Sixty-five percent of gamers have experienced severe harassment while playing games online, which includes physical threats, stalking and sustained harassment, while 74 percent of online multiplayers have experienced some form of harassment, with 9 percent of them being exposed to Holocaust denial, according to a report released on Thursday by the Anti-Defamation League.

Among online-game players who experienced harassment, 53 percent reported being targeted based on their race, religion, ability, gender, gender identity, sexual orientation or ethnicity. An alarming 29 percent of online-game players have been doxed in an online game, meaning that their personal or private information was publicly exposed against their wishes.

“Video games are an important and extremely popular form of entertainment. Nearly two-thirds of U.S. adults play games online, yet there are significant problems with hate, harassment and discrimination,” said ADL CEO Jonathan Greenblatt. “We see online multiplayer games as social platforms, and we need to fight hate on these platforms with the same seriousness as traditional social media—and for us that starts with quantifying the problem through studies like this.”

The survey also found that online-game players had been exposed to extremist ideologies and hateful propaganda.

Twenty-three percent of respondents reported being exposed to discussions about white supremacy through online games, 8 percent reported being exposed to pro-Islamic State statements and 13 percent to disinformation about the Sept. 11 terror attacks, among other topics.

“Online hate causes real harm,” said Greenblatt. “Every time someone in an online multiplayer game physically threatens or harasses another player repeatedly because of who they are or what they believe, that experience doesn’t just end for that individual when the game is over.”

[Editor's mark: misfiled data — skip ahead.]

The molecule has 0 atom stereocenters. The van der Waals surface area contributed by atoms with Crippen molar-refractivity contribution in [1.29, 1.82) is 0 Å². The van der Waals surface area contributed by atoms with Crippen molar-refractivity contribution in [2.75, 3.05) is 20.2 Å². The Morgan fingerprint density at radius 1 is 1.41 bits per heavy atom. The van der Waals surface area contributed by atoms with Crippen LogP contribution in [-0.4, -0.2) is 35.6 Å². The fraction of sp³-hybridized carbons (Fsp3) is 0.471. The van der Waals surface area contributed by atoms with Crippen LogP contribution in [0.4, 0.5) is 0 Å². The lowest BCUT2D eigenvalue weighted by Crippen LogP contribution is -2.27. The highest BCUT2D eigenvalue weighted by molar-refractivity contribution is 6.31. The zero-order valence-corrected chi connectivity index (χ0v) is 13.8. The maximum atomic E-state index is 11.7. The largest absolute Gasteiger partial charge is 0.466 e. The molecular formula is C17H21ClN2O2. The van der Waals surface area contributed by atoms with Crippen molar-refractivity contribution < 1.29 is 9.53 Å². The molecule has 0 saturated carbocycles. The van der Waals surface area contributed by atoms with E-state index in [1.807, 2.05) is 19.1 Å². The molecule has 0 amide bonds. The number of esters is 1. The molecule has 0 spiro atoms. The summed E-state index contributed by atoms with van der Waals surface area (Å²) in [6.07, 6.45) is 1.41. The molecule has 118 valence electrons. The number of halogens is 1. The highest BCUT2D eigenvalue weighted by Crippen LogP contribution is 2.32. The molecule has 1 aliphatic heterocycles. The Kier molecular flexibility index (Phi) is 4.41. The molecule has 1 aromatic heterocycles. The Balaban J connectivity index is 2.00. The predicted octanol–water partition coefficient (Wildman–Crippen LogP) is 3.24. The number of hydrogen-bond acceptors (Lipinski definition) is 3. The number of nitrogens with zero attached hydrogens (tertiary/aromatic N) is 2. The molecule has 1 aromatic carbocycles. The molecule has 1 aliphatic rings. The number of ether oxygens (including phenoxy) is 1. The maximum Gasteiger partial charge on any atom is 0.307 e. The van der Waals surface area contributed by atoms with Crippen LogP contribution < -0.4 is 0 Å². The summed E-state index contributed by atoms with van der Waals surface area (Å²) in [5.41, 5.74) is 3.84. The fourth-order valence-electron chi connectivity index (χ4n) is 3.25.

“That’s why it’s imperative for industry leaders and policymakers to take action to prevent this poisonous ecosystem from overflowing and causing additional harm,” he added.

Sixty-two percent of online multiplayer gamers believe that companies should do more to make games safer and more inclusive for players, and more than 55 percent feel games should have technology that allows for content moderation of in-game voice chat.

The survey sheds light on the lasting impact of online harassment on targets. For instance, 38 percent of online multiplayer gamers have become more careful about choosing their online partners out of concern for harassment, while 27 percent have changed the way they play out of concern for harassment. In addition, 23 percent of online multiplayer gamers who have been harassed avoid certain games due to a game’s reputation for having a hostile environment, and 19 percent have stopped playing certain games altogether as a result of in-game harassment.

However, the positive aspects of digital social spaces that exist inside online games include opportunities to connect, build friendships and communities, and learn.

Eighty-eight percent of online multiplayer gamers have experienced some form of positive social interaction while playing online multiplayer games, including making friends (51 percent) or helping other players (50 percent).

This most recent survey comes on the heels of an ADL survey released earlier this year that looked at the experience of users on social-media platforms, and found that more than one-third of Americans experienced severe online hate and harassment, including sexual harassment, stalking, physical threats or sustained harassment.